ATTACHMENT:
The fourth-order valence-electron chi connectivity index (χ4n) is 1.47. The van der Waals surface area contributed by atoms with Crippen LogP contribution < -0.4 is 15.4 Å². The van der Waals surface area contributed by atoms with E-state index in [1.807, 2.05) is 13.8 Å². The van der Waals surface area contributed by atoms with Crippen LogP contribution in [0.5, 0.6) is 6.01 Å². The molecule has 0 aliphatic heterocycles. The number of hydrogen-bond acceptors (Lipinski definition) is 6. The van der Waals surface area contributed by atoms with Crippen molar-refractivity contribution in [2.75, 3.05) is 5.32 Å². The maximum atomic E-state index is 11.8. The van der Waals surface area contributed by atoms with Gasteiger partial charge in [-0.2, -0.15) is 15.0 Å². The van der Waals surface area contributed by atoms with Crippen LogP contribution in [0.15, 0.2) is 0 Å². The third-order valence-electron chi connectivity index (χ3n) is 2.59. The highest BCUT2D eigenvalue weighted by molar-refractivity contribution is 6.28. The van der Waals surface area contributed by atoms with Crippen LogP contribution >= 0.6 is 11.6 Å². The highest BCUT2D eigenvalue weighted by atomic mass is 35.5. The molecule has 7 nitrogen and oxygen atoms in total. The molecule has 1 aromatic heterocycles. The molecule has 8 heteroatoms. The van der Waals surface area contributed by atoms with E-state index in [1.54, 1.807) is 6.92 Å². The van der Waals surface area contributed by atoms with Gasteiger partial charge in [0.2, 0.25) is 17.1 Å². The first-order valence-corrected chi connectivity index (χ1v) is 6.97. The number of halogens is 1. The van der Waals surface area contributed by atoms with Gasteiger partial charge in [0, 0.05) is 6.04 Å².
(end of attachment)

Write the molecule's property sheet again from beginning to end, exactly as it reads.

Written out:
The fourth-order valence-electron chi connectivity index (χ4n) is 1.47. The van der Waals surface area contributed by atoms with Crippen LogP contribution < -0.4 is 15.4 Å². The van der Waals surface area contributed by atoms with E-state index in [1.807, 2.05) is 13.8 Å². The van der Waals surface area contributed by atoms with Crippen LogP contribution in [0.5, 0.6) is 6.01 Å². The molecule has 0 aliphatic heterocycles. The number of hydrogen-bond acceptors (Lipinski definition) is 6. The van der Waals surface area contributed by atoms with Crippen molar-refractivity contribution in [2.75, 3.05) is 5.32 Å². The maximum atomic E-state index is 11.8. The van der Waals surface area contributed by atoms with Gasteiger partial charge in [-0.2, -0.15) is 15.0 Å². The van der Waals surface area contributed by atoms with Crippen LogP contribution in [0.15, 0.2) is 0 Å². The third-order valence-electron chi connectivity index (χ3n) is 2.59. The highest BCUT2D eigenvalue weighted by molar-refractivity contribution is 6.28. The van der Waals surface area contributed by atoms with Crippen LogP contribution >= 0.6 is 11.6 Å². The highest BCUT2D eigenvalue weighted by atomic mass is 35.5. The molecule has 7 nitrogen and oxygen atoms in total. The molecule has 1 aromatic heterocycles. The molecule has 8 heteroatoms. The van der Waals surface area contributed by atoms with E-state index in [1.54, 1.807) is 6.92 Å². The van der Waals surface area contributed by atoms with Gasteiger partial charge in [0.2, 0.25) is 17.1 Å². The first-order valence-corrected chi connectivity index (χ1v) is 6.97. The number of halogens is 1. The van der Waals surface area contributed by atoms with Gasteiger partial charge in [0, 0.05) is 6.04 Å².